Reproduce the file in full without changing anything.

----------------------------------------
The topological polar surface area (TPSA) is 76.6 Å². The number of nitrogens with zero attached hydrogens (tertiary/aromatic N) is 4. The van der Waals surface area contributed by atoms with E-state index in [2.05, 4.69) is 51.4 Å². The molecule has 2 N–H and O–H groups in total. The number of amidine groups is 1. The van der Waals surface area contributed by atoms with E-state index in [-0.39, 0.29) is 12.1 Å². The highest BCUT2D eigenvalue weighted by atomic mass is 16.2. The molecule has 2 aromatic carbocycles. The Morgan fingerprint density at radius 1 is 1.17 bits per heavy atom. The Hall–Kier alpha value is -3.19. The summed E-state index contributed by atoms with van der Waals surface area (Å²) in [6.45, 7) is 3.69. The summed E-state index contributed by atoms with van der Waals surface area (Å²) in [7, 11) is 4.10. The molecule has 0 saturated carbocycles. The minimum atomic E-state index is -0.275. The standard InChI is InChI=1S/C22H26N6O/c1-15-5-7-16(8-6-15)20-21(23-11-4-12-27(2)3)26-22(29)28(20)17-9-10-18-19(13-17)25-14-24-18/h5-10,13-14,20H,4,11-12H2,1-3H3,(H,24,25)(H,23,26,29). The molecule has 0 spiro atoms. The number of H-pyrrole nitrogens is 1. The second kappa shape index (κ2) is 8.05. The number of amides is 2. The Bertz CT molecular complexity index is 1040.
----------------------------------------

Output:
The topological polar surface area (TPSA) is 76.6 Å². The number of nitrogens with zero attached hydrogens (tertiary/aromatic N) is 4. The van der Waals surface area contributed by atoms with E-state index in [2.05, 4.69) is 51.4 Å². The molecule has 2 N–H and O–H groups in total. The number of amidine groups is 1. The van der Waals surface area contributed by atoms with E-state index in [-0.39, 0.29) is 12.1 Å². The highest BCUT2D eigenvalue weighted by atomic mass is 16.2. The molecule has 2 aromatic carbocycles. The Morgan fingerprint density at radius 1 is 1.17 bits per heavy atom. The Hall–Kier alpha value is -3.19. The summed E-state index contributed by atoms with van der Waals surface area (Å²) in [6.45, 7) is 3.69. The summed E-state index contributed by atoms with van der Waals surface area (Å²) in [7, 11) is 4.10. The molecule has 0 saturated carbocycles. The minimum atomic E-state index is -0.275. The standard InChI is InChI=1S/C22H26N6O/c1-15-5-7-16(8-6-15)20-21(23-11-4-12-27(2)3)26-22(29)28(20)17-9-10-18-19(13-17)25-14-24-18/h5-10,13-14,20H,4,11-12H2,1-3H3,(H,24,25)(H,23,26,29). The molecule has 0 spiro atoms. The number of H-pyrrole nitrogens is 1. The second kappa shape index (κ2) is 8.05. The number of amides is 2. The Bertz CT molecular complexity index is 1040.